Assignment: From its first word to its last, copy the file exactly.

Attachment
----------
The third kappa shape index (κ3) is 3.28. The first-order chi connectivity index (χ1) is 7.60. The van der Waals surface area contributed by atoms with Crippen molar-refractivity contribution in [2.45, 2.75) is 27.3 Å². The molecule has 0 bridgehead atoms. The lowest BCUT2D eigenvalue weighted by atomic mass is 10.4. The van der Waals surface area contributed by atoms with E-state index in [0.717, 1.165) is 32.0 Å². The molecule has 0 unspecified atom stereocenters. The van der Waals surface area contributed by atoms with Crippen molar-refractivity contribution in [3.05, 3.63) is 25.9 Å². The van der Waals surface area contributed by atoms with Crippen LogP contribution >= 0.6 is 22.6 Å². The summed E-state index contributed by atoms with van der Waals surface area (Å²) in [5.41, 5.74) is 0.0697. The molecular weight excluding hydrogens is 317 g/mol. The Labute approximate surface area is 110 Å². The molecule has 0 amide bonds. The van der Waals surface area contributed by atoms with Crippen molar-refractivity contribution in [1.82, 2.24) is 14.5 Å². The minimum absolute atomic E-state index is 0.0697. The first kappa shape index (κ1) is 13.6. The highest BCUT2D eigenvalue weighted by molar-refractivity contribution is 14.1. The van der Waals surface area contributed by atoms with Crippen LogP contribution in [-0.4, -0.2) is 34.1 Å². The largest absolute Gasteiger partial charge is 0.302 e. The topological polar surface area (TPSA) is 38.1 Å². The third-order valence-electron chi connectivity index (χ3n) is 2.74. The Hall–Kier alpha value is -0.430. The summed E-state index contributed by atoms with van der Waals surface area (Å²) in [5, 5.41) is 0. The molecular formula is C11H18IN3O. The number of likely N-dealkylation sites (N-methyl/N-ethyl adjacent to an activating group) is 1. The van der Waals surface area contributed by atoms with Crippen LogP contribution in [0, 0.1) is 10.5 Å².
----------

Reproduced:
The third kappa shape index (κ3) is 3.28. The first-order chi connectivity index (χ1) is 7.60. The van der Waals surface area contributed by atoms with Crippen molar-refractivity contribution in [2.45, 2.75) is 27.3 Å². The molecule has 0 bridgehead atoms. The lowest BCUT2D eigenvalue weighted by atomic mass is 10.4. The van der Waals surface area contributed by atoms with E-state index in [0.717, 1.165) is 32.0 Å². The molecule has 0 unspecified atom stereocenters. The van der Waals surface area contributed by atoms with Crippen molar-refractivity contribution in [3.05, 3.63) is 25.9 Å². The van der Waals surface area contributed by atoms with Crippen LogP contribution >= 0.6 is 22.6 Å². The summed E-state index contributed by atoms with van der Waals surface area (Å²) in [5.41, 5.74) is 0.0697. The molecular weight excluding hydrogens is 317 g/mol. The Labute approximate surface area is 110 Å². The molecule has 0 amide bonds. The van der Waals surface area contributed by atoms with Crippen molar-refractivity contribution in [1.82, 2.24) is 14.5 Å². The minimum absolute atomic E-state index is 0.0697. The first kappa shape index (κ1) is 13.6. The highest BCUT2D eigenvalue weighted by molar-refractivity contribution is 14.1. The van der Waals surface area contributed by atoms with Crippen LogP contribution in [-0.4, -0.2) is 34.1 Å². The largest absolute Gasteiger partial charge is 0.302 e. The topological polar surface area (TPSA) is 38.1 Å². The third-order valence-electron chi connectivity index (χ3n) is 2.74. The Hall–Kier alpha value is -0.430. The summed E-state index contributed by atoms with van der Waals surface area (Å²) in [5, 5.41) is 0. The molecular formula is C11H18IN3O. The number of likely N-dealkylation sites (N-methyl/N-ethyl adjacent to an activating group) is 1. The van der Waals surface area contributed by atoms with Crippen LogP contribution in [0, 0.1) is 10.5 Å².